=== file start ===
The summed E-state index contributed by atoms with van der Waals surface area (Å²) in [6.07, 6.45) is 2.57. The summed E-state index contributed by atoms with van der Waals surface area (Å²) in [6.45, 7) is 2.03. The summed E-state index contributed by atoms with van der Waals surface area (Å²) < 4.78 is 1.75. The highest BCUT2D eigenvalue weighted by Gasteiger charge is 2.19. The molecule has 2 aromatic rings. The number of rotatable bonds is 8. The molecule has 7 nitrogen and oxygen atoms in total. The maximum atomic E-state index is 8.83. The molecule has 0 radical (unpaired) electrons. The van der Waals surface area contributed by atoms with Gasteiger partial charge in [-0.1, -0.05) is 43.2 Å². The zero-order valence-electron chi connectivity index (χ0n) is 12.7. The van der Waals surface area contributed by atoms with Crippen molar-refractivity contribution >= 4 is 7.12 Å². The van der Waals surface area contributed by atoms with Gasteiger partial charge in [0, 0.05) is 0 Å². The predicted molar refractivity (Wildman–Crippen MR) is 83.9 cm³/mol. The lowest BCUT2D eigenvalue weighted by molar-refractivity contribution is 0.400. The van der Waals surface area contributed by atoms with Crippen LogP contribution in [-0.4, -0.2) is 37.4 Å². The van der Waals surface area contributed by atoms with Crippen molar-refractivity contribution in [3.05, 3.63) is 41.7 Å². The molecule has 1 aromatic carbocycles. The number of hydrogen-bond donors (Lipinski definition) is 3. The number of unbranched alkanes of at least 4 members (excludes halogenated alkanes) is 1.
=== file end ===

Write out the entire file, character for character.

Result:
The summed E-state index contributed by atoms with van der Waals surface area (Å²) in [6.07, 6.45) is 2.57. The summed E-state index contributed by atoms with van der Waals surface area (Å²) in [6.45, 7) is 2.03. The summed E-state index contributed by atoms with van der Waals surface area (Å²) < 4.78 is 1.75. The highest BCUT2D eigenvalue weighted by Gasteiger charge is 2.19. The molecule has 2 aromatic rings. The number of rotatable bonds is 8. The molecule has 7 nitrogen and oxygen atoms in total. The maximum atomic E-state index is 8.83. The molecule has 0 radical (unpaired) electrons. The van der Waals surface area contributed by atoms with Gasteiger partial charge in [-0.1, -0.05) is 43.2 Å². The zero-order valence-electron chi connectivity index (χ0n) is 12.7. The van der Waals surface area contributed by atoms with Crippen molar-refractivity contribution >= 4 is 7.12 Å². The van der Waals surface area contributed by atoms with Gasteiger partial charge in [0, 0.05) is 0 Å². The predicted molar refractivity (Wildman–Crippen MR) is 83.9 cm³/mol. The lowest BCUT2D eigenvalue weighted by molar-refractivity contribution is 0.400. The van der Waals surface area contributed by atoms with Crippen LogP contribution in [-0.4, -0.2) is 37.4 Å². The van der Waals surface area contributed by atoms with Crippen molar-refractivity contribution in [3.05, 3.63) is 41.7 Å². The molecule has 1 aromatic carbocycles. The number of hydrogen-bond donors (Lipinski definition) is 3. The number of unbranched alkanes of at least 4 members (excludes halogenated alkanes) is 1.